Tinker v Des Moines

Brooke Andrews & Samantha Begin


In 1965, a group of students in Des Moines, Iowa held a meeting at Christopher Eckhardt's home to plan a public showing of their support for a truce in the Vietnam war. They decided to wear black armbands throughout the holiday season. The principals of the Des Moines school learned of the plan and came together to create a policy that stated that any student wearing an armband would be asked to remove it. If they refused to do so, it would result in suspension. Mary Beth Tinker and Christopher Eckhardt wore their armbands to school and were sent home. The next day, John Tinker did the same with the same result. The students families sued the school district for violating the students' right of expression and tried to prevent the school district from disciplining the students.


February 4th, 1969, nine Supreme Court justices delivered a 7-2 majority rule. They stated that the armbands represented pure speech which is entirely separate from the actions of those participating in it. The Court also held that the students did not lose their First Amendment rights to freedom of speech when they stepped onto school property; however, not all rights remain the same. Since the appearance of the armbands distracted students from their work, they prevented the school officials from perform their duties, so the school district was well within its rights to discipline the students.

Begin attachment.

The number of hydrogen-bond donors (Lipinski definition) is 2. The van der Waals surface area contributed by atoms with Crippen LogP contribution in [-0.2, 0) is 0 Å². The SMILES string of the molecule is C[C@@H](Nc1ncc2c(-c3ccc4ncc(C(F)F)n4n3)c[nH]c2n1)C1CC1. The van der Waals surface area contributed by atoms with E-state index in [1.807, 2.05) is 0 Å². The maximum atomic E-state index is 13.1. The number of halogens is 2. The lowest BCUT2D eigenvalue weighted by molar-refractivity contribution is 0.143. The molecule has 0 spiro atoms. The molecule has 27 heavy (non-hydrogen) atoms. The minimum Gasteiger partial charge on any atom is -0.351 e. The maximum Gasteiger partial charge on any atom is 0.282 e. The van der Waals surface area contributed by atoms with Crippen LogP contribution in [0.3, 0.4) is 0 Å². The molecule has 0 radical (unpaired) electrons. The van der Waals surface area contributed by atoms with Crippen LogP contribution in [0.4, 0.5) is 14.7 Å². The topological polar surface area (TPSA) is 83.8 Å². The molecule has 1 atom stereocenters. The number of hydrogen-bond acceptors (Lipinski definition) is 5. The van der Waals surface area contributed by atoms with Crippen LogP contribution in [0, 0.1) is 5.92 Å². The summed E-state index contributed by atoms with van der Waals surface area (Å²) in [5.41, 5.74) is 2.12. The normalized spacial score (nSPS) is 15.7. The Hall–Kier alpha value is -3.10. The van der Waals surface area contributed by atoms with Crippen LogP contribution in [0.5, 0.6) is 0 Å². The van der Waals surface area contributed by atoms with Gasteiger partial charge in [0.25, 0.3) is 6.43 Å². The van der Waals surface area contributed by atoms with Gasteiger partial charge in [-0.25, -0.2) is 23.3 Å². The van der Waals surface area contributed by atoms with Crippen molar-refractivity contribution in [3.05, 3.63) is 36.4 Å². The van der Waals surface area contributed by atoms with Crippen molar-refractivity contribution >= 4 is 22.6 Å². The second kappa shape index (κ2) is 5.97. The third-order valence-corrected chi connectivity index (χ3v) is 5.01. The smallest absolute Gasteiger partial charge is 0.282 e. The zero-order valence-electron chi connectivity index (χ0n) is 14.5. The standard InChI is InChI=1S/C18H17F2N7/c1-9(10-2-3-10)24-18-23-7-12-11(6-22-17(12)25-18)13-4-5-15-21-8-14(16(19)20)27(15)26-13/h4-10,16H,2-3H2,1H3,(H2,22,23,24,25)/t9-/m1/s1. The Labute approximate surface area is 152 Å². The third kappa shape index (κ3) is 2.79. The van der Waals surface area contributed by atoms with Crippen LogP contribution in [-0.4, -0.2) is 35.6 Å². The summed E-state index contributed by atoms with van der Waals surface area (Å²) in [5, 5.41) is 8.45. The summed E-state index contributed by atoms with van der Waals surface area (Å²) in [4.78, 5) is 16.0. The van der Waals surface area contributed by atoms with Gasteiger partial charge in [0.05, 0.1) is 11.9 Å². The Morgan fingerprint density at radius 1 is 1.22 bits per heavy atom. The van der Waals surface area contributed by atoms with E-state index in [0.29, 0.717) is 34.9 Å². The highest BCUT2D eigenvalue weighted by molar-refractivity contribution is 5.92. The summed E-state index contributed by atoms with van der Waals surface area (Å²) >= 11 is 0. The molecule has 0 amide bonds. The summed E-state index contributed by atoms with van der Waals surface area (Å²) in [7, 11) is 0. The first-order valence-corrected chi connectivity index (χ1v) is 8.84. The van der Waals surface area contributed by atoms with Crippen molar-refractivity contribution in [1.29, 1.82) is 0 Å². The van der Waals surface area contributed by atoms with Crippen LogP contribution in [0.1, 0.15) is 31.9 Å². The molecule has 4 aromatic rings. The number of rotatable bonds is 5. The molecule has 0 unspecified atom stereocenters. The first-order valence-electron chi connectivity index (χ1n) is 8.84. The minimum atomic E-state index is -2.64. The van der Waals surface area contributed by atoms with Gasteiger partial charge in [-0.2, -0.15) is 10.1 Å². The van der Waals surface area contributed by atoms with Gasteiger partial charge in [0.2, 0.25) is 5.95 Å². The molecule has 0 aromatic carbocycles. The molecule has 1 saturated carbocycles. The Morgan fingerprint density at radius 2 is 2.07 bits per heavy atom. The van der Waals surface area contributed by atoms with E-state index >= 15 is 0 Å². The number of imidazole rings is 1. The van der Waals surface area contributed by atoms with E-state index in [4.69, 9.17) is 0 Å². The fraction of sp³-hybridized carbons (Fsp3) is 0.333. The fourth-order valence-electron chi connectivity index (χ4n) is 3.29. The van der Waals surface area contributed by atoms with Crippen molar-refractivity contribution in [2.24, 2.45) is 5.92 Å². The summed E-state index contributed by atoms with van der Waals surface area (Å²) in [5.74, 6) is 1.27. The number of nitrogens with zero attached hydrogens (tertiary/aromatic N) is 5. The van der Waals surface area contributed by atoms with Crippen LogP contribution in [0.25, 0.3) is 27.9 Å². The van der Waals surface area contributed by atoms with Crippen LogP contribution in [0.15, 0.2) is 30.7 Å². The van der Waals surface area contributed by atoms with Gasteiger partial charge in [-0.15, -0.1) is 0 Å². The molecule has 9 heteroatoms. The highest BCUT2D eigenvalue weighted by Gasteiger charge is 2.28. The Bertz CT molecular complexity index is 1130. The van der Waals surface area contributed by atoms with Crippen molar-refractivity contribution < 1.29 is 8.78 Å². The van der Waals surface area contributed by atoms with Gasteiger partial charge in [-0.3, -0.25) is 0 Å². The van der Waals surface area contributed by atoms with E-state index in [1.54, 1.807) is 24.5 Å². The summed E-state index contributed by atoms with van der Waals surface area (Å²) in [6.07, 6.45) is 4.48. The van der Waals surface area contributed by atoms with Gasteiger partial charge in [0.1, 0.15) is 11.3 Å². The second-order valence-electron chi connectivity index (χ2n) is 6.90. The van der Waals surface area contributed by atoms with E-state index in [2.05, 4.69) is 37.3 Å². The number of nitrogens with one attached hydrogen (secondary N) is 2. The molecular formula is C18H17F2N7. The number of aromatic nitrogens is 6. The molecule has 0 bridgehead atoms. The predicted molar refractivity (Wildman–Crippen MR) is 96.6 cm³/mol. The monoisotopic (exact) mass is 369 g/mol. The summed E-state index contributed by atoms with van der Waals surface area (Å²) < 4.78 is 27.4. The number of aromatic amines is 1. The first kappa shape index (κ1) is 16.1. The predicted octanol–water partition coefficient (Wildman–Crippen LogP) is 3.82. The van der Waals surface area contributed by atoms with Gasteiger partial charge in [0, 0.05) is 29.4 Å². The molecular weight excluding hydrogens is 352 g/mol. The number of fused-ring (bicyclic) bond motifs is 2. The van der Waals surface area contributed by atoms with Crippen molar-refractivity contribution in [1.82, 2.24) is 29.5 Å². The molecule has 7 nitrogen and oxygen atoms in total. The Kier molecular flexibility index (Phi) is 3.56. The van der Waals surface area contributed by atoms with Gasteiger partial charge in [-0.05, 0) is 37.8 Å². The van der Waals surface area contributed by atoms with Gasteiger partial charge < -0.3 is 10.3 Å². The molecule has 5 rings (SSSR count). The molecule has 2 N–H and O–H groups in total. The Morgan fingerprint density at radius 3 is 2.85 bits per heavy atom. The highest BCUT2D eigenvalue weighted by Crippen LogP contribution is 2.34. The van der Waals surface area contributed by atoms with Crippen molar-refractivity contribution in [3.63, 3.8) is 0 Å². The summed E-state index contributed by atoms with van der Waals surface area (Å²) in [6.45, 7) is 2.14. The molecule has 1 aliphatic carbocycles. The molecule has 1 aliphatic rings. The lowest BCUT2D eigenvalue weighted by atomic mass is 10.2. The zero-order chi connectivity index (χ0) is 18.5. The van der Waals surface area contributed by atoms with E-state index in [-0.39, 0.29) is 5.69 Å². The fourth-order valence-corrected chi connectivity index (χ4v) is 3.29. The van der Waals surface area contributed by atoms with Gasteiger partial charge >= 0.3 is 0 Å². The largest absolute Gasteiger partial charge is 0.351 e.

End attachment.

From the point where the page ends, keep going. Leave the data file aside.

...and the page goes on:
This ruling proves how individual rights can vary on school grounds. School officials may not silence student expression just because they dislike it, but if it's disruptive, then it's a violation of the First Amendment. They must reasonably advertise that a substantial disruption of the school environment or invasion of other's rights will result in severe punishment.